Once the master pattern is traced, modifications can then made by using tracing paper to change features of how the glove is constructed. For example, traces can be drawn in, along with determining which regions of the glove can be sewn out of different materials.
The first prototype using the glove pattern was to test out the pattern, along with integrate some different materials into the piece. The “fingernail” area was constructed out of copper taffeta fabric to provide conductive traces, while a mesh netting was used in the bottom and top of the fingers. The fourchette was cut out of a black knit jersey material in a polyester blend, while the palm area was made out of a jersey polyester blend that had cut out details. An 1/8″ seam allowance was added to all the pattern pieces in order to make sure that the glove would still be true to the pattern with all the additional piecing happening at the finger areas.
In constructing the glove, the copper material was first sewn to the mesh netting to complete the top of the finger. The fourchette was then sewn to connect the top of the fingers to the back. In later iterations, it would be advised to sew the fingers to the rest of the glove before sewing them to the fourchette. This would allow for better shaping to occur at the base of the fingers, rather than the puckering that happened when sewn after connecting it to the fourchette. Once the top and bottom hand panels were sewn onto the finger pieces, they were seamed at both sides to create the tubular form for the hand. After sewing all the pieces together, extra material was trimmed off that was covering parts of the ring and pinky finger to allow for less constricted movement. Any fabric that was not sewn into a seam was then finished using a rolled hem to prevent fraying.
This prototype proved to be a fairly successful attempt in satisfying the original goals. This first prototype created a glove that fit well on the hand even when constructed out of different materials. Although there were some fit issue along the middle finger, this may be due to the difficulty of sewing the fourchette onto the fingers given that there are a lot of tight curves that need to be made in order to fit the finger pieces. One other issue with the prototype was the use of the conductive fabric in the “fingernail” region. While this design fits with the anatomy of the hand, the proximity of the two conductive areas do touch when the fingers are placed close together and may compromise the reading of the sensor. Going forward with a second prototype, this issue was taken into consideration when constructing the traces.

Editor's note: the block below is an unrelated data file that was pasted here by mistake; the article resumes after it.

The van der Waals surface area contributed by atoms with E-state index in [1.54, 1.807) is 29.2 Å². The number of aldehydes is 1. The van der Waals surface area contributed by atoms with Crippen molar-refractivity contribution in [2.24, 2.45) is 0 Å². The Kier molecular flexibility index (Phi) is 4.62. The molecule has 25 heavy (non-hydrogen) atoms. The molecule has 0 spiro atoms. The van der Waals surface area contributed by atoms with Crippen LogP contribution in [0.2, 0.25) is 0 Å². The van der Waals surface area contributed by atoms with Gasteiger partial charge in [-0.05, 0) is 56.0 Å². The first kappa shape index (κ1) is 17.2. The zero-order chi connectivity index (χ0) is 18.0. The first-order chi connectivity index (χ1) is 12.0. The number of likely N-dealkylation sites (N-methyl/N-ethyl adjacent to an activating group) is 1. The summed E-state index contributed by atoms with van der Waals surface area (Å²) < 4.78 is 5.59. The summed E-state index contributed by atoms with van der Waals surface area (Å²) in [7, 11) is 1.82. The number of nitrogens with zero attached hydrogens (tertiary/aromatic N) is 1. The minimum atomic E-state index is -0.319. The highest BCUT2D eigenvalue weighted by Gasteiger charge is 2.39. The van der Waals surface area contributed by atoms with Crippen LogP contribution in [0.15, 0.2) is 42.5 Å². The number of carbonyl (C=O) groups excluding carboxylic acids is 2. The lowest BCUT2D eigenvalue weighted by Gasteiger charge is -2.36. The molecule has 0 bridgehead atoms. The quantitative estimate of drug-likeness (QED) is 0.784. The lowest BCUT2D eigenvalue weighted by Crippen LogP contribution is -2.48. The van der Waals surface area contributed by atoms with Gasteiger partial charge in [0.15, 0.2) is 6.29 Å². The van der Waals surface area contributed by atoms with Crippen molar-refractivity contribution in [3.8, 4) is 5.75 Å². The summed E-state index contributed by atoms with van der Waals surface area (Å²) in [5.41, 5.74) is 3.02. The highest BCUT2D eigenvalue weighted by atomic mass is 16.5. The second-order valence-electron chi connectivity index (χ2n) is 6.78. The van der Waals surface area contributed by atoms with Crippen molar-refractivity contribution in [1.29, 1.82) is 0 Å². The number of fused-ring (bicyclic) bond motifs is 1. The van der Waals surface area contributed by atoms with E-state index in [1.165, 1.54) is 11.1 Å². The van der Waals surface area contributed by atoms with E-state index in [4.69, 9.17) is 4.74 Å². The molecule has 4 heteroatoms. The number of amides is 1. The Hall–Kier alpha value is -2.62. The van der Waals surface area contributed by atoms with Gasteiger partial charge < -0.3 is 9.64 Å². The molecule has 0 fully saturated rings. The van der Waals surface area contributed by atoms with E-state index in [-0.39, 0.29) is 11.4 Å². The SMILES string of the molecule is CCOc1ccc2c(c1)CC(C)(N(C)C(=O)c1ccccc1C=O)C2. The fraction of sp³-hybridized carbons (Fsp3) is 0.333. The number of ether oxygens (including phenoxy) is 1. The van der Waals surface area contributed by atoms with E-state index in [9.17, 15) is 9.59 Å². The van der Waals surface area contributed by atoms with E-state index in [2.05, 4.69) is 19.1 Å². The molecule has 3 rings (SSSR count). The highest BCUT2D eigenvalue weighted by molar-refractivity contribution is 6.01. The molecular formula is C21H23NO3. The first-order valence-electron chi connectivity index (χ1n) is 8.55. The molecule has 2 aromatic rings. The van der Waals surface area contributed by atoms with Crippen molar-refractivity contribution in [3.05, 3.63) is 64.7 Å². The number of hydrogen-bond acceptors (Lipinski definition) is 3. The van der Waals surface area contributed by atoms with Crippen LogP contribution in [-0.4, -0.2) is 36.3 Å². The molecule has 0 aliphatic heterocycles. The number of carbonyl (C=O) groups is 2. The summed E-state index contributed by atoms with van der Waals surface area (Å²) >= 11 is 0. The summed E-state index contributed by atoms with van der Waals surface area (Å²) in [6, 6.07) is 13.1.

The second prototype for the glove addresses some of the issues in the first glove, including the fit around the finger and how to embed the traces into the glove. This version also used a modification of the pattern to create an open palm area.
To create the traces for this prototype, two strips of conductive spandex were first sewn onto the top of each of the finger pieces using a zig zag stitch. By using a zig zag stitch, this ensured that both of the pieces would be adhered together but retain the stretchiness of both fabrics. One of the main challenges of this prototype is placing these traces on the finger, as seen in other iterations of the Hand-Substrate Interface using the conductive temporary tattoos. The movement created by the fingers makes it challenging to rigid materials while allowing the hand to also not be completely shrouded by the material of the glove. An extra 1/2″ segment of the conductive spandex was left at the end of the fingers so that it could be sewn around the tip of the fingers after the glove has been assembled.
The mesh netting is now used for the bottom of the fingers so that when making contact with the earth, the traces will produce a readout of the ground while the bottom of the hand will be more exposed to the soil based on material choices.
In this prototype, a velcro closure is attached to for the panel around the thumb so that it can be more easily worn with the potential for adjustment. In contrast to the temporary tattoo piece which is a one time use, the glove version will be able to be used multiple times and thus considerations are being made on the overall wearability of the piece.